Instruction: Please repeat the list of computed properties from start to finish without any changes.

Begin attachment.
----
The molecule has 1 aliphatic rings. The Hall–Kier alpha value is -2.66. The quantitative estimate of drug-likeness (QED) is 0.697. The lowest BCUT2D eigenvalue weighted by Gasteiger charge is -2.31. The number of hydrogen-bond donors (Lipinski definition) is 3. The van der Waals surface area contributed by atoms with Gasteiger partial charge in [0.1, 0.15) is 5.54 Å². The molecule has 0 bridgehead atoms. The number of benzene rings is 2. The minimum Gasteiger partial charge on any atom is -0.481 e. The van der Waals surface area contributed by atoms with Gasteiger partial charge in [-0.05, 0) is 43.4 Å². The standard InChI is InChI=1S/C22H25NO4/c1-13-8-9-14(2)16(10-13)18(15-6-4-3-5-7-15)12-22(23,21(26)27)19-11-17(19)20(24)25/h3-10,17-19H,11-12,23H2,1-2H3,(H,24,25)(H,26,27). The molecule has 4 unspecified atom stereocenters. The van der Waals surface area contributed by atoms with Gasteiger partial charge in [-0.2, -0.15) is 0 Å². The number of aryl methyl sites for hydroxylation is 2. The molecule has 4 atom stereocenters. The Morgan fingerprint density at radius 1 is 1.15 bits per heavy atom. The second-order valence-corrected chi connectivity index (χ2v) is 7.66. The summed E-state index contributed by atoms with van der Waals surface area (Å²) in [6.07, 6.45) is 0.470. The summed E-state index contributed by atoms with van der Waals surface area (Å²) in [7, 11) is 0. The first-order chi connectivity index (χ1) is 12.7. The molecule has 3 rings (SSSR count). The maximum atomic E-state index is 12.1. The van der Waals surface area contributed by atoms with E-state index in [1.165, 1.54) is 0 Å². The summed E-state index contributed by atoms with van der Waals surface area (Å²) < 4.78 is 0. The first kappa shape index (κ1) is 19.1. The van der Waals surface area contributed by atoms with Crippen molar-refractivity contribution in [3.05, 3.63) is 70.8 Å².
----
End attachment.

The molecule has 1 aliphatic rings. The Hall–Kier alpha value is -2.66. The quantitative estimate of drug-likeness (QED) is 0.697. The lowest BCUT2D eigenvalue weighted by Gasteiger charge is -2.31. The number of hydrogen-bond donors (Lipinski definition) is 3. The van der Waals surface area contributed by atoms with Gasteiger partial charge in [0.1, 0.15) is 5.54 Å². The molecule has 0 bridgehead atoms. The number of benzene rings is 2. The minimum Gasteiger partial charge on any atom is -0.481 e. The van der Waals surface area contributed by atoms with Gasteiger partial charge in [-0.05, 0) is 43.4 Å². The standard InChI is InChI=1S/C22H25NO4/c1-13-8-9-14(2)16(10-13)18(15-6-4-3-5-7-15)12-22(23,21(26)27)19-11-17(19)20(24)25/h3-10,17-19H,11-12,23H2,1-2H3,(H,24,25)(H,26,27). The molecule has 4 unspecified atom stereocenters. The van der Waals surface area contributed by atoms with Gasteiger partial charge in [-0.2, -0.15) is 0 Å². The number of aryl methyl sites for hydroxylation is 2. The molecule has 4 atom stereocenters. The Morgan fingerprint density at radius 1 is 1.15 bits per heavy atom. The second-order valence-corrected chi connectivity index (χ2v) is 7.66. The summed E-state index contributed by atoms with van der Waals surface area (Å²) in [6.07, 6.45) is 0.470. The summed E-state index contributed by atoms with van der Waals surface area (Å²) in [7, 11) is 0. The first-order chi connectivity index (χ1) is 12.7. The molecule has 3 rings (SSSR count). The maximum atomic E-state index is 12.1. The van der Waals surface area contributed by atoms with E-state index in [1.165, 1.54) is 0 Å². The summed E-state index contributed by atoms with van der Waals surface area (Å²) < 4.78 is 0. The first kappa shape index (κ1) is 19.1. The van der Waals surface area contributed by atoms with Crippen molar-refractivity contribution in [3.05, 3.63) is 70.8 Å².